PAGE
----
Here are some tips to keeping your RV’s tires in good shape:

  1. Use covers to protect your tires from the sun. The UV rays from the sun can crack and damage your tires. If your trailer is parked longer than a weekend, make sure to cover your tires with tire covers.
  2. Make sure you know the MPH your tires are designed for. Trailers come with special trailer tires and the majority have a maximum speed rating of 65 MPH. By accelerating past that speed could cause serious damage to your tires, especially if your trailer is loaded down with weight.
  3. Make sure not to overload your trailer to over its capacity because your tires are affected too. The more pressure on your tires, the more stress you put on your tires. Especially if you are going over the maximum speed the tires can handle.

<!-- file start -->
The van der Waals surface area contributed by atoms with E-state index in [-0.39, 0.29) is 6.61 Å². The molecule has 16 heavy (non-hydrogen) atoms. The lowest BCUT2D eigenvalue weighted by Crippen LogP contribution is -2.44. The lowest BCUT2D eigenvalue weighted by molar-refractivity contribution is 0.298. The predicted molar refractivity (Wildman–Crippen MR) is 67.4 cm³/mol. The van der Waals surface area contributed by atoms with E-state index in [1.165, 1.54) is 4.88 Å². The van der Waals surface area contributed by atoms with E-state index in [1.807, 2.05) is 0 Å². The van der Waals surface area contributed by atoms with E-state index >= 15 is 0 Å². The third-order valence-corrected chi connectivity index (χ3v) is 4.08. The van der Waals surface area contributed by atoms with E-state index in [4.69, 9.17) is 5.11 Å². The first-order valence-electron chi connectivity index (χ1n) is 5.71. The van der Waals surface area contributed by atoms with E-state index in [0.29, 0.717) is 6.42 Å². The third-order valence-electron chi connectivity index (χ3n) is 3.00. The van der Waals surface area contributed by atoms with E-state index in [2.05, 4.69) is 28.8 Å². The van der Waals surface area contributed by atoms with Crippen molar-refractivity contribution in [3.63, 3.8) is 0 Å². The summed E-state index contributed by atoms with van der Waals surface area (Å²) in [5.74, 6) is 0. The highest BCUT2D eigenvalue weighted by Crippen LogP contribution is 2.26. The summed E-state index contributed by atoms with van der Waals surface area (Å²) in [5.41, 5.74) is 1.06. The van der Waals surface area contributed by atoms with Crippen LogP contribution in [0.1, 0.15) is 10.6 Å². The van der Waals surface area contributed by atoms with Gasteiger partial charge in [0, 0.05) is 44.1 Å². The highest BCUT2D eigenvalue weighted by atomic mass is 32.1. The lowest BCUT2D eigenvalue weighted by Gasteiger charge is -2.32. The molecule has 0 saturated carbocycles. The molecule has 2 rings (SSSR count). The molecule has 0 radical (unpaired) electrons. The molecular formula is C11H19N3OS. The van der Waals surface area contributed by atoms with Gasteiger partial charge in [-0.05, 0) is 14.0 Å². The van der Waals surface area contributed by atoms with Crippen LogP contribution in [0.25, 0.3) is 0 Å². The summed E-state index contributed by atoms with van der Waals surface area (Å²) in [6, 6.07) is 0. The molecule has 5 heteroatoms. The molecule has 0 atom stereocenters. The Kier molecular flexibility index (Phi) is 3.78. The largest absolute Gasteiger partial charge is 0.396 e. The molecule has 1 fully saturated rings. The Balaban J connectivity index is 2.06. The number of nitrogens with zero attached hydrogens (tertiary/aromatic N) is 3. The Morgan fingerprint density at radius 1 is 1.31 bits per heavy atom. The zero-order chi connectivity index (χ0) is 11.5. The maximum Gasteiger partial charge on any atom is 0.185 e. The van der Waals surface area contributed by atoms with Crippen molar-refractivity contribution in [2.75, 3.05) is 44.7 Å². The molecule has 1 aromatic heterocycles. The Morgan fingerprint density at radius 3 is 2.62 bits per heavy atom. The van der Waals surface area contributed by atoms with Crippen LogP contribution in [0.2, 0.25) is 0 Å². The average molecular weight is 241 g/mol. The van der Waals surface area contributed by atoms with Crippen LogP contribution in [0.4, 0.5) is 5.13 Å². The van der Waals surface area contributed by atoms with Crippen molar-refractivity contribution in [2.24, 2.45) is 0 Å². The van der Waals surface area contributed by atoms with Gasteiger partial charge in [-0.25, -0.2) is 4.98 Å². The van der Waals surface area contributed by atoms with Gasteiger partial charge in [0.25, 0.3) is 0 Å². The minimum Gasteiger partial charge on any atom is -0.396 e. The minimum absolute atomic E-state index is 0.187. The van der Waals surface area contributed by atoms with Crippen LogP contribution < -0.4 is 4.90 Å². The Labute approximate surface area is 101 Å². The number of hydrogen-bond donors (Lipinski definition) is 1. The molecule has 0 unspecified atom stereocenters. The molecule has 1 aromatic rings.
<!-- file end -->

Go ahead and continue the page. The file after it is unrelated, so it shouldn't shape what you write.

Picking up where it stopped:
4. Keeping your tires at the correct tire pressure is essential to not only the health of your tires but to your load weight and speed. Improper tire inflation is the number one factor in tire failure. Most RV and camper service personnel  recommend to inflate your tires to the maximum PSI stamped on the sidewall of the tire. Be aware of how the weather elements affect tire pressure. Higher elevations increase tire pressure as does warmer temperatures. Make sure to check your tires before hitting the road every time! Do a visual inspection for tire inflation, wear, bulging, cracking and anything that looks unusual.
  5. Only use soap and water to clean your tires. Using protective chemicals that have petroleum distillates will weaken your tires strength.